The internet might have brought us dank memes, but it has also given rise to “social trading”, or “social investing” which started in the late 2000s as online forums became popular and people started to use the internet to socialise and share information. Now, social trading is essential for anyone who’s trying to become a self-taught trader.
In the pre-internet days, finding out about trading was like diving into an esoteric world of witchcraft and wizardry. Learning how to invest meant reading boring tomes written by high-profile investors in order to learn the ropes, and then praying that you didn’t lose all your money. For those with money, the safest solution was to hire a wealth manager.
As with all investments, make sure you do your proper research before copying methods out there. What works for some people at certain times may not be 100% foolproof.
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What is social trading?
Social trading basically refers to social networking for traders. Just as you might share photos of your holidays, ask for restaurant recommendations or share your opinions on a friend’s post on social media, social trading enables traders to interact with each other with the shared goal of sharing and learning more about trading.
You know how EDMW users somehow manage to collect and share impossibly detailed information on local scandals? When it comes to social trading, less experienced or less informed traders get to benefit from information and content shared by more skilled investors. What’s more, just as Instagram lets you steal OOTD ideas from fashionistas, social trading lets you copy successful traders’ trading strategies.
There are quite a few social trading platforms out there, some more active than others. The goal of any social trading platform is to build a vibrant community who actively participates in sharing information. Here are some of the more popular ones.
InvestingNote Singapore review
Who is it for: Users who want a stock search engine to check stock data
InvestingNote claims to be the largest social network for stock investors in Singapore.
They’ve got some nifty features including a stock search engine that instantly lets you check data for any stock across a range of stock markets. They’ve also got a very good charting software in real time that lets you save charts on the server.
But their main draw is their active community that not only shares information but also enables you to earn reputation points when you participate, which can later be redeemed for vouchers and other perks.
The rewards system encourages members to contribute quality content, and there are many insightful instances of market analysis or estimates. Some users even post their trades for other traders to critique, and the community is generally friendly and helpful.
InvestingNote is currently considered one of the most useful social trading platforms in Singapore, and if you’re new to trading this is probably one of the first platforms you should join.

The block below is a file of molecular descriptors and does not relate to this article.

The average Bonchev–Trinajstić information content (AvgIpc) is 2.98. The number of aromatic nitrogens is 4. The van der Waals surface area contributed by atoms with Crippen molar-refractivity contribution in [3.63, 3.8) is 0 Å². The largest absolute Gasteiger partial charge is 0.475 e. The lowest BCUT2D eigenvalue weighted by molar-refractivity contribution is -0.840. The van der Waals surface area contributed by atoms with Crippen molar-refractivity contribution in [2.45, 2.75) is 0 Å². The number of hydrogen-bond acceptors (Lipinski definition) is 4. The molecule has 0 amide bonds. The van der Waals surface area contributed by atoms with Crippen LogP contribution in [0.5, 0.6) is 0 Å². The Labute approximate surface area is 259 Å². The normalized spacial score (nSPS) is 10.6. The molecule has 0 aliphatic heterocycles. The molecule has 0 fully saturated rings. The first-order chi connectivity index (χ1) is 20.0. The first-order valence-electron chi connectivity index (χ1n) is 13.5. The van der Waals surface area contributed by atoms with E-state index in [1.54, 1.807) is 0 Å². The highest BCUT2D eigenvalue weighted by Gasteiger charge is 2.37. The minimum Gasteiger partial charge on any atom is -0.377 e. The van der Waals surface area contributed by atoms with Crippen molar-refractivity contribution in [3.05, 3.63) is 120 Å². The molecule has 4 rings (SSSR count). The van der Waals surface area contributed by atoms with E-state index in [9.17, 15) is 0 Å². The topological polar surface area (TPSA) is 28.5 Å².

Who is it for: Users who want to trade as well as get advice
eToro is a big European social trading platform focused on cryptocurrency CFDs, stocks, forex and commodities. It’s also an online trading platform, which means you can execute actual trades using your account. eToro Platinum account holders can also trade with leverage.
But the platform also has a social trading aspect. Not only do users share information and ask for advice on the platform, but you can also programme the platform to copy trades from established traders. If you yourself are a successful trader and others copy you, you’ll be paid for the privilege.
You can browse other traders’ portfolios in order to connect and communicate with them, or you could simply stalk them and automatically copy their portfolios.
Who is it for: Users who like detailed financial analyses, and doesn’t mind an old interface
ShareInvestor is a Singapore platform that makes it easy to compare stocks and read analyses. They also have a WebPro membership tier that offers more detailed data. Their main draw is the detail involved in their financial analyses. But how does it measure up as a social trading network?
They have an active discussion forum where users share information, ask questions and discuss trades, and while some users lament that the community is not what it used to be, it is still a good source of tips and tricks. Some people complain about the rather archaic website design, which does look like it’s from the nineties.
Who is it for: Users who like an intimate community
This is a Singapore-based platform that, as its name suggests, is focused on stock trading. They’ve got portfolio tracking features and management and screener tools to help users can manage their investments more easily.
Stocks Cafe has several tiers of membership including a free one that gives you a limited portfolio profile and lets you perform up to 30 transactions a month and add up to 30 stocks to your watchlist.
The StocksCafe community and forum are quite active, with members sharing their portfolios and viewing and following other users’ trades.
Members can use stock screeners that enable them to find and filter stocks based on certain criteria. You can create your own screeners based on your desired parameters such as yield and dividend strength and then share them with other users.
The StocksCafe community isn’t as big as that of bigger platforms like eToro. This makes it suitable for those who prefer a more intimate community feel.
What’s your favourite social trading platform? Share your recommendations in the comments!